Transformations of early infantile experiences: a 6-month-old in psychoanalysis.

  • Johan Norman
  • Published 2004 in The International journal of psycho-analysis


The aim of the paper is to study the theoretical and technical tools for psychoanalysis adapted to an infantile analysand's requirements. The author presents the case of a 6-month-old boy with his mother in psychoanalytical sessions four times a week; the analysis was terminated after six weeks. After the first two sessions the disturbances between the infant and the mother disappeared from everyday life but continued with increasing intensity as an emotional storm in the sessions during three weeks up to a 12-day break. During and after the break everyday life continued without disturbances. After the break the emotional storm continued in the sessions but abated and was replaced by playing. The infant's creation of a 'fort-da' game with his pacifier indicated a transformation of the mental functioning. The analysis could then be terminated. The study of the process indicates good reasons to adapt psychoanalytical concepts to the prerequisite of the infantile personality and to use the concepts of 'unconscious', 'infantile repression', 'substitute formation', 'return of the infantile repressed', 'infantile transference', 'splitting', 'xKy', 'reverie' and 'containment' as some of the theoretical tools for understanding the infantile personality in a clinical psychoanalytical setting.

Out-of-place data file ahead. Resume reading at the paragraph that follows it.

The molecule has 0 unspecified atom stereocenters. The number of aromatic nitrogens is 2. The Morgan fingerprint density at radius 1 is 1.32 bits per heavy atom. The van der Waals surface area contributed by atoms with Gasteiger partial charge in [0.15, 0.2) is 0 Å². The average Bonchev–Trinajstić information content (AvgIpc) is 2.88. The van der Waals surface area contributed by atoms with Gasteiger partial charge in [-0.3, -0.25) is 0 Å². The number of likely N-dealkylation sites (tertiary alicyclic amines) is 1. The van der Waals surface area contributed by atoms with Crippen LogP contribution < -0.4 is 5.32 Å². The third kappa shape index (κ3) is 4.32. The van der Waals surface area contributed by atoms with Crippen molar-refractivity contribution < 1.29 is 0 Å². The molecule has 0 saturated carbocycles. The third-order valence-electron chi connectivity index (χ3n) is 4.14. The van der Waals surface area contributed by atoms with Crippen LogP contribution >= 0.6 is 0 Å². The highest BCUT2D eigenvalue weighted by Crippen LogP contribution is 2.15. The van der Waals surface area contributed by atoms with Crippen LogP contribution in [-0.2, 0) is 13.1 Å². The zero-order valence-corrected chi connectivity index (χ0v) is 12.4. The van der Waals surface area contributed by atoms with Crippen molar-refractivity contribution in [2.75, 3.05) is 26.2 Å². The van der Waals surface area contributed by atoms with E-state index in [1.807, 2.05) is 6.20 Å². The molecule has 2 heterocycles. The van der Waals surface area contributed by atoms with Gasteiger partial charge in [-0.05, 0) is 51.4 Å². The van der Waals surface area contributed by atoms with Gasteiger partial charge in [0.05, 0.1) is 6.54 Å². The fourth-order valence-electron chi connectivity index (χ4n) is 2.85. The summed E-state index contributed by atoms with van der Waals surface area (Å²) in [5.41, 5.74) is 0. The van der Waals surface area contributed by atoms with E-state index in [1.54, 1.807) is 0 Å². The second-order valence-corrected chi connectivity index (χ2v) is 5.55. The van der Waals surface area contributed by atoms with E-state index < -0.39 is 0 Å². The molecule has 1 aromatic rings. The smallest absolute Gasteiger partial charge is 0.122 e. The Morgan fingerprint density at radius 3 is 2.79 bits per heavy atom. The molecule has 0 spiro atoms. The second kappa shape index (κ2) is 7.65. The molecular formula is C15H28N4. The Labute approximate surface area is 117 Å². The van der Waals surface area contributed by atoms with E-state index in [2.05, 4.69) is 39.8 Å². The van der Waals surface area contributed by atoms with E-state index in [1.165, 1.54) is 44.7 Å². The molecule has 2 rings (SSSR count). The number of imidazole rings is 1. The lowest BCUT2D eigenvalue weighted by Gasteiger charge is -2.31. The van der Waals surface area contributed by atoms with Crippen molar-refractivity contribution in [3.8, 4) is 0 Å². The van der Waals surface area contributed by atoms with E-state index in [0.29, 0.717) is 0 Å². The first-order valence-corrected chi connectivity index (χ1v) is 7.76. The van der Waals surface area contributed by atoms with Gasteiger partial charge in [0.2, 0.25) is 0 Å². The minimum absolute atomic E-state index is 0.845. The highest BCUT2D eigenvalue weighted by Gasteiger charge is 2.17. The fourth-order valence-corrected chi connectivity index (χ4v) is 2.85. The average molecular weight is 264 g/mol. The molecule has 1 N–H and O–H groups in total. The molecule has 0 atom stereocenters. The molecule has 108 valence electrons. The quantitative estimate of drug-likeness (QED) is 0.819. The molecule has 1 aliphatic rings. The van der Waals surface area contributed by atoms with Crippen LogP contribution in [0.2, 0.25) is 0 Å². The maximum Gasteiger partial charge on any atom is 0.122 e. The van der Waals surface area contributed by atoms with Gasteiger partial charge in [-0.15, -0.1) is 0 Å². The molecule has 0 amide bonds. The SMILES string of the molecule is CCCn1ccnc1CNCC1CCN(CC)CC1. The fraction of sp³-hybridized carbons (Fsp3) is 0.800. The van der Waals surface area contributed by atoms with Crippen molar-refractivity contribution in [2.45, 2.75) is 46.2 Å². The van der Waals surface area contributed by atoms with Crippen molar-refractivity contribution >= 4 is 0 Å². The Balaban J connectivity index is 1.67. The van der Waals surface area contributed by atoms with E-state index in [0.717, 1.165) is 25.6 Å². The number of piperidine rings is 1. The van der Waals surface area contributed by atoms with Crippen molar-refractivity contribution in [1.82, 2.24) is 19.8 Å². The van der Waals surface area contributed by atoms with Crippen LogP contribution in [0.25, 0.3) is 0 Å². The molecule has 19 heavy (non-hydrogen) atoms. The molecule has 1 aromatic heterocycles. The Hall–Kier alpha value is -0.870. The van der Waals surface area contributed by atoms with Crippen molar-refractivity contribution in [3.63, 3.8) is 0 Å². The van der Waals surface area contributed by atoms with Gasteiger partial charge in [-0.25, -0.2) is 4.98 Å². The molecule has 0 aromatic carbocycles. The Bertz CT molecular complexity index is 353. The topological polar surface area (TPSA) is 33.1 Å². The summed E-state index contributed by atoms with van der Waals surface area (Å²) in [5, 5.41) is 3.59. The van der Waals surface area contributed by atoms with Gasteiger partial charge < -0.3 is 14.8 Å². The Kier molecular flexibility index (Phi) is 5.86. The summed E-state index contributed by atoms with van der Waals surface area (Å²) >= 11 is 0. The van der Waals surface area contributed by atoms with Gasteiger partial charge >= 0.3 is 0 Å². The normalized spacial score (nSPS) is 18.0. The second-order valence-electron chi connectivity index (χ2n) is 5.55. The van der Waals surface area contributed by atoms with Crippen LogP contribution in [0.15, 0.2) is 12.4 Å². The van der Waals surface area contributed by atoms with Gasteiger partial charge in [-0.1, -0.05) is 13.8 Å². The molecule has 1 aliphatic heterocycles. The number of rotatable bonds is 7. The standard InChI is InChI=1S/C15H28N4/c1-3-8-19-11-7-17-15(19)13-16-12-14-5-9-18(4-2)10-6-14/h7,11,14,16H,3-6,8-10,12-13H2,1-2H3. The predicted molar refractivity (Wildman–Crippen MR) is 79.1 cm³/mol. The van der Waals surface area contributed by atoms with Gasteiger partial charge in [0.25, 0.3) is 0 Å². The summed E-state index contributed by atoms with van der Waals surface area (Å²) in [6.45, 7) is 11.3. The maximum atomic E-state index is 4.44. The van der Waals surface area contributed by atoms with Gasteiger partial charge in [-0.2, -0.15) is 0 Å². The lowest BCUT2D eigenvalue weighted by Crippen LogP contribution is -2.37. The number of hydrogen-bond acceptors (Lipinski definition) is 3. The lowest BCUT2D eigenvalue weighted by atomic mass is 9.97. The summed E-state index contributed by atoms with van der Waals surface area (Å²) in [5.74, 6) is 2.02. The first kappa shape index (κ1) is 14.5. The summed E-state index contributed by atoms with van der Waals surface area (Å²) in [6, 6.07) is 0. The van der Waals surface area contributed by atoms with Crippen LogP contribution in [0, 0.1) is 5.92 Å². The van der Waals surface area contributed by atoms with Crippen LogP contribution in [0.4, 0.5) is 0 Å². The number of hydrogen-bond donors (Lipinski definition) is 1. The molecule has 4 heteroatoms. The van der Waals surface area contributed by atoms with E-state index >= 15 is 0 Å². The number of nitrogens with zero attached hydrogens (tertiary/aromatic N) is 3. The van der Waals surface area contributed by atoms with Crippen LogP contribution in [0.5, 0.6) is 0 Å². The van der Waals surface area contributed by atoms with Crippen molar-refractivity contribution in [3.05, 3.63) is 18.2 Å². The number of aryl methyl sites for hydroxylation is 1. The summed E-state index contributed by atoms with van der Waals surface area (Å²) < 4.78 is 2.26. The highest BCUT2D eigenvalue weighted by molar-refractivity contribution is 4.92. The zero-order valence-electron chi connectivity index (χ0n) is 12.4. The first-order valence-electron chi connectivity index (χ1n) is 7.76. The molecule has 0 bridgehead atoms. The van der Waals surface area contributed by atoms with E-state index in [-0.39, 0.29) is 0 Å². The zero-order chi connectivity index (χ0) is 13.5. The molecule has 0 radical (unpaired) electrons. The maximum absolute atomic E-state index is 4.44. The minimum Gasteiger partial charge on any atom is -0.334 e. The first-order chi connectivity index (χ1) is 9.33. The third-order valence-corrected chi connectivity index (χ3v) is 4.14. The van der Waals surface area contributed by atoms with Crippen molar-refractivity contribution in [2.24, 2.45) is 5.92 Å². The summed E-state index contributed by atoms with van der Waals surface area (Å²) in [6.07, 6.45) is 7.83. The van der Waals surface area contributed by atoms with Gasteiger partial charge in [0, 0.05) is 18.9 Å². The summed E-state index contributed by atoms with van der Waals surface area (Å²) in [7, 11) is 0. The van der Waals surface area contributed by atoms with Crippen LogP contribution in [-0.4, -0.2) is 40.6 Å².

Cite this paper

@article{Norman2004TransformationsOE, title={Transformations of early infantile experiences: a 6-month-old in psychoanalysis.}, author={Johan Norman}, journal={The International journal of psycho-analysis}, year={2004}, volume={85 Pt 5}, pages={1103-22} }